Mood Indigo

I just got the latest digital issue of Style at Home and this spread on how to incorporate the latest tie-dye trend into your home got me all excited.  It is full of great ideas on using dye, from creating this amazing artwork using dye and watercolour paper to batiking or dipping fabrics.  It works beautifully with this gorgeous turquoise blue and indigo, and is such a summery treatment.  There are so many ideas you could use here!  Hello - tie die, a spray bottle, and a chinese lantern?  So awesome.

100 Days in Glacier National Park

This project was completed last summer, but the images are still breathtaking.  100 days In Glacier National Park  is a blog chronicling photos of Glacier National Park over 100 consecutive days, starting on May 1, 2009 by Glacier Park Magazine editor Chris Peterson. Chris used a mix of film and digital cameras, including an 8 by 10 field camera, a Kodak Pocket Vest camera, circa 1909, and a Speed Graphic, among others. The idea was to use the cameras that would have been used over the course of the Park's 100 years. The blog is an endless parade of gasp-inducing photos that make me want to 1) take a lot of photography classes, 2) give up the rat race and move to the mountains, and 3) abandon this post and go for a hike.  But instead I will just post these photos.  There are a lot because I couldn't stop looking at them!

Oil Disaster

Even being stationed in the remote Rockies without much access to TV as I have been the last few weeks, one cannot help but be sickened by news of the oil debacle in the Gulf Coast.  It is so huge, and the numbers used to describe it are so big, that it almost defies the imagination.  I have come across a couple of sites, however, that have put it into terrible perspective for me, via the site, which helps the visually-oriented such as myself digest baffling information.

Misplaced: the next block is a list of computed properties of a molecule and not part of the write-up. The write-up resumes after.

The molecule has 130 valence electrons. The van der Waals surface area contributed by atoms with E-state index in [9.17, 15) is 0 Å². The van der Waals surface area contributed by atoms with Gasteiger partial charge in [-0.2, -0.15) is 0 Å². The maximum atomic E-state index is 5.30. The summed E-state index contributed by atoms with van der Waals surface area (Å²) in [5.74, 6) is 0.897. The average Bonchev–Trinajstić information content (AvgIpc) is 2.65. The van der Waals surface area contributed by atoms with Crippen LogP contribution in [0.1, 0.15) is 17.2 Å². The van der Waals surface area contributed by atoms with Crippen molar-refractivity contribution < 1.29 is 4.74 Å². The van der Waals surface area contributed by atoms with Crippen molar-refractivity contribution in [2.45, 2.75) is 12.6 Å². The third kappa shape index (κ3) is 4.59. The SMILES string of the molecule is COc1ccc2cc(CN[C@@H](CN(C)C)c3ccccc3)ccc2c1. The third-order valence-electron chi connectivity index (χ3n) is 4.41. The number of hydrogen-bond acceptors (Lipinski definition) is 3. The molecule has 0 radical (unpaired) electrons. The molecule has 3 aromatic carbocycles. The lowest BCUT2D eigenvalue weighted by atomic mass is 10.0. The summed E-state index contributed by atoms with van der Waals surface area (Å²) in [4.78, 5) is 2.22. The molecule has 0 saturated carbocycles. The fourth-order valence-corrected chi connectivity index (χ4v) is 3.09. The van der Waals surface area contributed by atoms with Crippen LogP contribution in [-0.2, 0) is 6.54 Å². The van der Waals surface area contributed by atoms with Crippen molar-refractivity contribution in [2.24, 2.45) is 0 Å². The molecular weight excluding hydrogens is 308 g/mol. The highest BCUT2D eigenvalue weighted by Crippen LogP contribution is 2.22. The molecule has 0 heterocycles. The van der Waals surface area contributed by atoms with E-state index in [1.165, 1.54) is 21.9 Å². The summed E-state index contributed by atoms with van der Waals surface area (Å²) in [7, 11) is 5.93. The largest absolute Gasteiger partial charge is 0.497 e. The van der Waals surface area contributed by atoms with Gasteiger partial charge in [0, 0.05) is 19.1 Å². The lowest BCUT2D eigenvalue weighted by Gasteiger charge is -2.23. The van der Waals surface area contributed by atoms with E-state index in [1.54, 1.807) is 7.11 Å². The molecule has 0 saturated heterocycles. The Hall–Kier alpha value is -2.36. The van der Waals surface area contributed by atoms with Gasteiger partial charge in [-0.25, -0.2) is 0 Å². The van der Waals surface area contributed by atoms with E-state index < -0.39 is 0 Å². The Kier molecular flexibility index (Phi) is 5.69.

The site above,, drove home the magnitude of the spill for me.  I looked at this map and thought about how many hours it would take to drive from London to Kingston, and then imagined driving for that long across an endless expanse of lethal, stinky, mucky oil.  Wow.  Then, because I am from the East Coast, I put in Halifax NS and realized the spill is about the size of the province of Nova Scotia. also links to the New York Times, which has another heart-sinking lime-lapse account of the spill.  It is also worth a visit.

If all these images leave you feeling the need to get off the computer and help, here is a link to a great list of organizations recruiting volunteers:  Or if you are too far to help in person, like myself, there are many organizations accepting donations, including the United Way, the National Wildlife Federation (US), and the Nature Conservancy (US); although BP and the US government are supposedly covering any clean-up costs.

(I found on Oh Happy Day, and now I am hooked.)

Why having a toddler is like being at a frat party

I just saw this hilarious post on Suburban Snapshots and just had to re-post it.  It is pretty funny, especially the added comments below. Hey - university parties were fun, right?  Oh but Mum, I only heard about them from other people...

Ten reasons raising a toddler is like being at a frat party:
10. There are half-full, brightly-colored plastic cups on the floor in every room. Three are in the bathtub.
9. There's always that one girl, bawling her eyes out in a corner.
8. It's best not to assume that the person closest to you has any control over their digestive function.
7. You sneak off to the bathroom knowing that as soon as you sit down, someone's going to start banging on the door.